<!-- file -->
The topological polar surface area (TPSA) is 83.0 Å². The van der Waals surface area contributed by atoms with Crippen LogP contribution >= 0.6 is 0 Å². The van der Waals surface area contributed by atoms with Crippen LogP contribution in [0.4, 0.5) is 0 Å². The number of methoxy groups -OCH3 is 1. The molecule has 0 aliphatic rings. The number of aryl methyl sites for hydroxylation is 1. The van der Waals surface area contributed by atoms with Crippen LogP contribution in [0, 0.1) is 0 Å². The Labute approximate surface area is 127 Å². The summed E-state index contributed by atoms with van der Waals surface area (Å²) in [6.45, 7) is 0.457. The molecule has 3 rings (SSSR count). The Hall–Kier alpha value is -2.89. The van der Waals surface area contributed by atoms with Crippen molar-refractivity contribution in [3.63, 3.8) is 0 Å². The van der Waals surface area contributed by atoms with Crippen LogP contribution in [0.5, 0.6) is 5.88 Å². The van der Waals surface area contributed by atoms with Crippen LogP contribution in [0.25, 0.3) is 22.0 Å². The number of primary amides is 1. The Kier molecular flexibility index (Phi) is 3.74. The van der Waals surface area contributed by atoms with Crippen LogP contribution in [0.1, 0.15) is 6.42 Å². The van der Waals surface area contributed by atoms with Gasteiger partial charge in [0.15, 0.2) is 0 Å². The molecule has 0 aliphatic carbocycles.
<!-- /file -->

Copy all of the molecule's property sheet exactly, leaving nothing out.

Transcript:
The topological polar surface area (TPSA) is 83.0 Å². The van der Waals surface area contributed by atoms with Crippen LogP contribution >= 0.6 is 0 Å². The van der Waals surface area contributed by atoms with Crippen LogP contribution in [0.4, 0.5) is 0 Å². The number of methoxy groups -OCH3 is 1. The molecule has 0 aliphatic rings. The number of aryl methyl sites for hydroxylation is 1. The van der Waals surface area contributed by atoms with Crippen LogP contribution in [0, 0.1) is 0 Å². The Labute approximate surface area is 127 Å². The summed E-state index contributed by atoms with van der Waals surface area (Å²) in [6.45, 7) is 0.457. The molecule has 3 rings (SSSR count). The Hall–Kier alpha value is -2.89. The van der Waals surface area contributed by atoms with Crippen molar-refractivity contribution in [3.63, 3.8) is 0 Å². The van der Waals surface area contributed by atoms with Crippen LogP contribution in [0.5, 0.6) is 5.88 Å². The van der Waals surface area contributed by atoms with Crippen LogP contribution in [0.25, 0.3) is 22.0 Å². The number of primary amides is 1. The Kier molecular flexibility index (Phi) is 3.74. The van der Waals surface area contributed by atoms with Crippen LogP contribution in [0.1, 0.15) is 6.42 Å². The van der Waals surface area contributed by atoms with Gasteiger partial charge in [0.15, 0.2) is 0 Å². The molecule has 0 aliphatic carbocycles.